The concept isn't a bad one -- a group of Miami waiters are pitted against one another in a single, frenzied night's competition to earn the most tips. To the winner goes an increasingly bodacious array of prizes, and to the loser... a fistful of pain courtesy of former boxing champ and current mean, scary and giant restaurant owner Michael Clarke Duncan. Along the way, the competition becomes heated, the staff members go to greater and greater lengths to win, and the diners who enter the high-end eatery trend towards the more and more outlandish. So why, then, doesn't The Slammin' Salmon feel like anything more than a protracted episode of John Ritter's restaurant-based Three's Company spinoff, Three's a Crowd?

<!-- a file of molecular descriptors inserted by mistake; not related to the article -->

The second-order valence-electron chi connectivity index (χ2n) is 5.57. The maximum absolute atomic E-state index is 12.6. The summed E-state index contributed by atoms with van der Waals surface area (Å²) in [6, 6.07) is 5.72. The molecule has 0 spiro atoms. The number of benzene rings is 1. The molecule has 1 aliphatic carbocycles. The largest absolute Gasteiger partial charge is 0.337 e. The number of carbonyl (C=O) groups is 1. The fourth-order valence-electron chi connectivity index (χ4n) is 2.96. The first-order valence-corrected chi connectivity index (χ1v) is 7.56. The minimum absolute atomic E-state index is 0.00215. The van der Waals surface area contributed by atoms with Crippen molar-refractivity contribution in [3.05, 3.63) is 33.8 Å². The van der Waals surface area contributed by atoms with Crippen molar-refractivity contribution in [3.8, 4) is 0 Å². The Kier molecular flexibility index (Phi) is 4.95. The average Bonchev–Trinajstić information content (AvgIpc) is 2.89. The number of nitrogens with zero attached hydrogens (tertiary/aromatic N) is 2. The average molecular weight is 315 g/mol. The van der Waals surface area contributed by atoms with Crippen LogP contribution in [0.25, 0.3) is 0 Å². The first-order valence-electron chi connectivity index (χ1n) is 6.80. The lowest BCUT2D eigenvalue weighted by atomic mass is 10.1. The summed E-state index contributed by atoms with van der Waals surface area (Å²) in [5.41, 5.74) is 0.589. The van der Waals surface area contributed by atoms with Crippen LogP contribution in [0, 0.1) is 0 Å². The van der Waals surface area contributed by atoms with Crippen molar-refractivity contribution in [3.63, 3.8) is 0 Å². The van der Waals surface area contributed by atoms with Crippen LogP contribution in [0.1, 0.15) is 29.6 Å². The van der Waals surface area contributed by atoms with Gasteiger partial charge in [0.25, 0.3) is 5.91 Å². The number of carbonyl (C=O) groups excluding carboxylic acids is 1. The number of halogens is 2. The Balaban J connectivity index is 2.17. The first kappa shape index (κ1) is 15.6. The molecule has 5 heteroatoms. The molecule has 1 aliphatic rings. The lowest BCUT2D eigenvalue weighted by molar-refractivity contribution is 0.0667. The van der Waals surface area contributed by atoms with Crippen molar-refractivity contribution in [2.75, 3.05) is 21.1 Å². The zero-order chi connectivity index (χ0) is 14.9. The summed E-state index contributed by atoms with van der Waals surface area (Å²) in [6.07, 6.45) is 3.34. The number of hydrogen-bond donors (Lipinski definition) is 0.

It's disappointing that the movie doesn't score more laughs, seeing as how it comes from the Broken Lizard comedy troupe who are so beloved in certain circles for films like Super Troopers and Beerfest. But whereas those pictures felt inspired in their lowbrow and juvenile tendencies, The Slammin' Salmon has an air of advancing age to it, as if the Broken Lizard boys have finally moved out of their parent's basement, gotten a job, and opened their first checking account. Yes, the conventions of adulthood have arrived for the Lizard's Jay Chandrasekhar, Kevin Heffernan, Steve Lemme, Paul Soter and Erik Stolhanske, and The Slammin' Salmon is a pokey, hit or miss outing as a result.
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